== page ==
I have no idea why I'd been glancing towards its spine.
Or why I'd kept it there.
A book from a rummage sale, I think I must have found it pretty, substantial pages, edges rough and worn tinged slightly brown.
The hard cover, a note from the giver to another inside and then, another note below, inquiring who'd been the original receiver of the "get better soon" gift.
I wondered if the book had been exchanged and now settled long with me.
The signatures dated the year I was born and then the year I turned thirteen.
To write of the way I'd been glancing towards its place on the shelf, considering whether I'd actually ever read, is so very insufficient to hope another might understand simply in my telling here.
But, this morning, I did reach for the thin book, a collection of poems.
I reached just before gathering things and going to work and just after I'd journaled.
Intrigued and increasingly drawn into new thoughts on prayer, I'd decided I'd begin a 40 day fast, something I'd never done.
I'd decided the time, counted the days to mark the end once deciding the beginning.
Decided I'd abstain from three things that distract, a vignette I decided, always choosing three.
I thought of what may happen and decided I'm anxious to see, what might change, where my time might grow.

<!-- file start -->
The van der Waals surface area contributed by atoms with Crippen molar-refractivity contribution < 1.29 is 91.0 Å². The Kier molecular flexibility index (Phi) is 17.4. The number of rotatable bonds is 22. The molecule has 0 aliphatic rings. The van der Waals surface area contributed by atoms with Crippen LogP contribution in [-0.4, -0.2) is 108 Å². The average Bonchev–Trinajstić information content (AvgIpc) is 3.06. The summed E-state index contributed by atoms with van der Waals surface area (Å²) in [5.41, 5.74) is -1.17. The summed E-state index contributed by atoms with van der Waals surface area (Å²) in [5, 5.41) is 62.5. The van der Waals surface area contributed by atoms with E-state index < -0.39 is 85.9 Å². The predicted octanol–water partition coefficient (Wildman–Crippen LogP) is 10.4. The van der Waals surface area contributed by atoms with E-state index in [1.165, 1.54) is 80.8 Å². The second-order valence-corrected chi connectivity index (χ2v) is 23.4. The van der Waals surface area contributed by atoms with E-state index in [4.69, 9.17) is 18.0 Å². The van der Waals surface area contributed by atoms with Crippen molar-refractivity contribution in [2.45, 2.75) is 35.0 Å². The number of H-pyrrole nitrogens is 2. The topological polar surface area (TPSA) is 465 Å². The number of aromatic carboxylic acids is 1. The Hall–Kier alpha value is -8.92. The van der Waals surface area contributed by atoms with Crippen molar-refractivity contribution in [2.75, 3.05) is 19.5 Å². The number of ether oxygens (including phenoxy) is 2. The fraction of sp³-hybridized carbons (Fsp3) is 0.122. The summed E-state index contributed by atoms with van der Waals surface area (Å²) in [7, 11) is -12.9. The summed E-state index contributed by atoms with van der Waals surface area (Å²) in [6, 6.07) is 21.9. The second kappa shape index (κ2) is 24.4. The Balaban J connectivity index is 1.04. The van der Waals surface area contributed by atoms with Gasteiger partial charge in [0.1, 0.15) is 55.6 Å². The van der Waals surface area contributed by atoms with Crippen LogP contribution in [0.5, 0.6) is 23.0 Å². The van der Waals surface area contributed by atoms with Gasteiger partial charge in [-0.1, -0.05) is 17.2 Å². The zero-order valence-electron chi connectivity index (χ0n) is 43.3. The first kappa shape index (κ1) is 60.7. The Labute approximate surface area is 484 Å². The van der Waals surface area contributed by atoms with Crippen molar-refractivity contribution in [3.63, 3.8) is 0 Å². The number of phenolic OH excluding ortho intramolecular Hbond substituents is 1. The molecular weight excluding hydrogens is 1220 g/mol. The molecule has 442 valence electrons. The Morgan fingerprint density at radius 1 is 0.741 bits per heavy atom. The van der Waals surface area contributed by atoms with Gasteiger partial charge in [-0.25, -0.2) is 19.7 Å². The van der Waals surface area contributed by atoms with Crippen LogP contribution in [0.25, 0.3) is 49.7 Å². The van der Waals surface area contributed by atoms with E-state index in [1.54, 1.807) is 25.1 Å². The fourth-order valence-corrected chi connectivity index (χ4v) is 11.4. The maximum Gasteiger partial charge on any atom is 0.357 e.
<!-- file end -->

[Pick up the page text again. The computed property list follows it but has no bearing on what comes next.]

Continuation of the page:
And I held the book, Sonnets from the Portuguse, Elizabeth Barrett Browning in my hand, let it fall open and my eyes fell on the familiar, "How do I love thee?"
I thought, oh, I know this one, the sonnet counting ways of love.
Then, my eyes moved to the page on the left and well, I couldn't for a second believe it. But, I've no reason not to believe.
'My future will not copy fair my past'—
I wrote that once; and thinking at my side
My ministering life-angel justified
The word by his appealing look upcast
To the white throne of God, I turned at last,
And there, instead, saw thee, not unallied
To angels in thy soul! Then I, long tried
By natural ills, received the comfort fast,
While budding, at thy sight, my pilgrim's staff
Gave out green leaves with morning dews impearled.
I seek no copy now of life's first half:
Leave here the pages with long musing curled,
And write me new my future's epigraph,
New angel mine, unhoped for in the world!
And I was astounded.
The mention of angels, new future unseen.
The book that now rests in my lap.
I'm past the point of youth and closer to the place and time where my parents died too soon.
But, farther, yes, farther than the half called before.
The me reading poetry, calling herself artist and smiling when another notices the shift.
I seek no copy now, of life's first half. Elizabeth Barrett Browning